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Crit Care Med. 1999 Mar;27(3):498-504.

Procalcitonin used as a marker of infection in the intensive care unit.

Author information

1
Department of Intensive Care, Erasme University Hospital, Free University of Brussels, Belgium.

Abstract

OBJECTIVE:

To determine the value of procalcitonin (ProCT) as a marker of infection in critically ill patients.

DESIGN:

Prospective, observational study.

SETTING:

Medicosurgical department of intensive care (31 beds).

PATIENTS:

One hundred eleven infected and 79 noninfected patients.

INTERVENTIONS:

None.

MEASUREMENTS AND MAIN RESULTS:

ProCT and C-reactive protein (CRP) concentrations were monitored daily. The best cutoff values for ProCT and CRP were 0.6 ng/mL and 7.9 mg/dL, respectively. Compared with CRP, ProCT had a lower sensitivity (67.6 vs. 71.8), specificity (61.3 vs. 66.6), and area under the receiver operating characteristic curve (0.66 vs. 0.78, p < .05). The combination of ProCT and CRP increased the specificity for infection to 82.3%. In the infected patients, plasma ProCT, but not CRP, values were higher in nonsurvivors than in survivors. Infected patients with bacteremia had higher ProCT concentrations than those without bacteremia, but similar CRP concentrations. ProCT levels were particularly high in septic shock patients.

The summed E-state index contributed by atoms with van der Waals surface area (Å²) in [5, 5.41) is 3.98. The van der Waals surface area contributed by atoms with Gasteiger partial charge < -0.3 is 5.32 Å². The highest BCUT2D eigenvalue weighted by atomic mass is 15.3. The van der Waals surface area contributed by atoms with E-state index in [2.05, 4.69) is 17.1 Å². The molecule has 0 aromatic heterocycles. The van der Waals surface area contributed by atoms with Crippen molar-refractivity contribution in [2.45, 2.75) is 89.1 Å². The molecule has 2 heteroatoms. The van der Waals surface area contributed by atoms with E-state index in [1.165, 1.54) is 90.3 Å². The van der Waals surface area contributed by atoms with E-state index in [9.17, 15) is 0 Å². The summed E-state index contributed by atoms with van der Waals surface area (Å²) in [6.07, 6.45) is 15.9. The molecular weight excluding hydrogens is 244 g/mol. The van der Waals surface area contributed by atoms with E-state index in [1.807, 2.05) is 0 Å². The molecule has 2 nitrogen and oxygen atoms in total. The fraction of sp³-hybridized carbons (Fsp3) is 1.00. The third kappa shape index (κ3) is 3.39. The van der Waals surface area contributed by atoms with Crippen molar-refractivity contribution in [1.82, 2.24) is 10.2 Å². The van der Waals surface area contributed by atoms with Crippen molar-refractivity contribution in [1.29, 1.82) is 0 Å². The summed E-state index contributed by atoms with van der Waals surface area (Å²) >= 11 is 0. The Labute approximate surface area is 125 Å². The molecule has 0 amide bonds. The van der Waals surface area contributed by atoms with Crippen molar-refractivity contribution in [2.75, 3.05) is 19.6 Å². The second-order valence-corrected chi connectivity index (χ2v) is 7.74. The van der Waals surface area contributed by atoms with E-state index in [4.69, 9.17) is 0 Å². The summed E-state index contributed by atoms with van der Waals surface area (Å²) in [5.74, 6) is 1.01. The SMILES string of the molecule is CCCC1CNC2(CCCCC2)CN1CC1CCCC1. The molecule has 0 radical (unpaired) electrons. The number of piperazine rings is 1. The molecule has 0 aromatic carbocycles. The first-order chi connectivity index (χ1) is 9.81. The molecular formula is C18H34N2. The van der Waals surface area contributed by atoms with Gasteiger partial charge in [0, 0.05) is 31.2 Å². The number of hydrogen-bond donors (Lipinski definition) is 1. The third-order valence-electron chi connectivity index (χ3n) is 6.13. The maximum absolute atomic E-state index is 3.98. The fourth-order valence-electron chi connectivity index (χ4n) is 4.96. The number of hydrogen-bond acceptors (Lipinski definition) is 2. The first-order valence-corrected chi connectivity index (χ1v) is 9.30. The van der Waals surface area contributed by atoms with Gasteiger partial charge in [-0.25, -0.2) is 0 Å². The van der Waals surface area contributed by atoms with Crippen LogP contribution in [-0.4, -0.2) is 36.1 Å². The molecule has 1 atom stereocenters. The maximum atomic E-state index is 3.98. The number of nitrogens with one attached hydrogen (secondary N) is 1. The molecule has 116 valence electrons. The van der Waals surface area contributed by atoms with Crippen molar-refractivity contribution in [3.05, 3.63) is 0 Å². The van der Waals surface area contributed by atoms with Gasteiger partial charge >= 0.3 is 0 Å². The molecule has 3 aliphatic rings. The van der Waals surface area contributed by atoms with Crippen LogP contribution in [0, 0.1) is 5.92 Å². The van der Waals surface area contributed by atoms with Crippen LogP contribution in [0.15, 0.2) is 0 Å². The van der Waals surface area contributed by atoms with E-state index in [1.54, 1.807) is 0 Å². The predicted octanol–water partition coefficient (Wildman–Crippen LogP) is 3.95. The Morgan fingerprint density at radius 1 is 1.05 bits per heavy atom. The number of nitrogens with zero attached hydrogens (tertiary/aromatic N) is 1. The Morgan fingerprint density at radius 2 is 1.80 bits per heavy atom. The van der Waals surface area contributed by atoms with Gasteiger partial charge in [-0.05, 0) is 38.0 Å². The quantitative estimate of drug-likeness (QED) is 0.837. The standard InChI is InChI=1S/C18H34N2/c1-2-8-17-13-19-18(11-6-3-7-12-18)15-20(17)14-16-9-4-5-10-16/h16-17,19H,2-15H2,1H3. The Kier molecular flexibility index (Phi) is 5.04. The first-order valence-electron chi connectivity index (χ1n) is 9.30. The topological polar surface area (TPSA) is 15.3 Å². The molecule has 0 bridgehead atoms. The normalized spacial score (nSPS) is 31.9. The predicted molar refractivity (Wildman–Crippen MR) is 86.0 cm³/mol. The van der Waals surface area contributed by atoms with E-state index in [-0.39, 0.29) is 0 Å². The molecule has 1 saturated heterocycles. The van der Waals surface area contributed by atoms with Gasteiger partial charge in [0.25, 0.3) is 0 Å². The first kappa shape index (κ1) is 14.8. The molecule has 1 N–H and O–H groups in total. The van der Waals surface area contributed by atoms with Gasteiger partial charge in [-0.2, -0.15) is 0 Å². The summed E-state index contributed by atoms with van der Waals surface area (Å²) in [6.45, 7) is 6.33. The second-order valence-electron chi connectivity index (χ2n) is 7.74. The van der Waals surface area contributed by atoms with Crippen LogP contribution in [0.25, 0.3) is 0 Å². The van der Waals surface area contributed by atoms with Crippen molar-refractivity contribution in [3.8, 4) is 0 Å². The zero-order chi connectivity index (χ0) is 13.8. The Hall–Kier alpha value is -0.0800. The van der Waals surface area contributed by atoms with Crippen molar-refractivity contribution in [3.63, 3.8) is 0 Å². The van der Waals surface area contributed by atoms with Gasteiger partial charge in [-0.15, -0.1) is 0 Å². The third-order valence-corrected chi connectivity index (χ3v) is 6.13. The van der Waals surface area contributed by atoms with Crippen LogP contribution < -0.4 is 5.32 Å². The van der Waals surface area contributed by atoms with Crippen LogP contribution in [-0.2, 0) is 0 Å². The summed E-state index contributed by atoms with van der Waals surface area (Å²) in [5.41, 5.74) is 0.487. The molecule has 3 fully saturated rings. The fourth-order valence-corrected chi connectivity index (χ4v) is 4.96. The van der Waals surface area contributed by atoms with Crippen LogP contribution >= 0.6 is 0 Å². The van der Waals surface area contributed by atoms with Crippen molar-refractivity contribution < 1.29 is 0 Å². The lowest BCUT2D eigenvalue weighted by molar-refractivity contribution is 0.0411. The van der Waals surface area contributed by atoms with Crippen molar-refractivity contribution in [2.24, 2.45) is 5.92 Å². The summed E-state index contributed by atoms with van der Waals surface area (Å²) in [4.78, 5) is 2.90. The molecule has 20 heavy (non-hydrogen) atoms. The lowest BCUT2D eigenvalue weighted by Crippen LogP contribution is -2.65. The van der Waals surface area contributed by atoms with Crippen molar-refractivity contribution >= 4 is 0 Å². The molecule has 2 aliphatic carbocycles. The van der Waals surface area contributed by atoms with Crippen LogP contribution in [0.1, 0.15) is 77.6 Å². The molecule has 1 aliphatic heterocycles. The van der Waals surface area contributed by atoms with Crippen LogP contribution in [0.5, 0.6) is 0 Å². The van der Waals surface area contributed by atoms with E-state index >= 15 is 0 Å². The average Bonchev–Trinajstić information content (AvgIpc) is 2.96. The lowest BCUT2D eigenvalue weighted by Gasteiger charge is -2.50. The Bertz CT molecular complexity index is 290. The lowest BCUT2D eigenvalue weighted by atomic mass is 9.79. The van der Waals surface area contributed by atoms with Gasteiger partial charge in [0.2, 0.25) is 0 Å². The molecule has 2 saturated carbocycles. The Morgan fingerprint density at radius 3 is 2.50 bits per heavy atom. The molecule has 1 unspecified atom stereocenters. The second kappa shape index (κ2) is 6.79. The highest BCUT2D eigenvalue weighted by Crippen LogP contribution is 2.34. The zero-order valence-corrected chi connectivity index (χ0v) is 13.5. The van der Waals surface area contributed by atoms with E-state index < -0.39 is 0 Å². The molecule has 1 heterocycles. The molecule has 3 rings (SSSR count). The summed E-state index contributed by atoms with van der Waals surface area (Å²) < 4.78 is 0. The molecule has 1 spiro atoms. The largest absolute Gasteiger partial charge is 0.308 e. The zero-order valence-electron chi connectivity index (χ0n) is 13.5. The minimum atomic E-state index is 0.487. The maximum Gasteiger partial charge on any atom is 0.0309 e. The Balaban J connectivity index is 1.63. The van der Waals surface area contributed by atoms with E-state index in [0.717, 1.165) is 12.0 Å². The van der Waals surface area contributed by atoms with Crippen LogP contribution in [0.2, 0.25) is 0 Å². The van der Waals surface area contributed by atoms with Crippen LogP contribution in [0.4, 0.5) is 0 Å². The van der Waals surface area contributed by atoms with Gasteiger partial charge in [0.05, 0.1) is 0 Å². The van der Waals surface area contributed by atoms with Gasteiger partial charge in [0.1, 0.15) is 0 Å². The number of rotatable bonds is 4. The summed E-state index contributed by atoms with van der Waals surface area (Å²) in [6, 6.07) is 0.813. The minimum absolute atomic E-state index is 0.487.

CONCLUSIONS:

ProCT is not a better marker of infection than CRP in critically ill patients, but it can represent a useful adjunctive parameter to identify infection and is a useful marker of the severity of infection.

[Indexed for MEDLINE]

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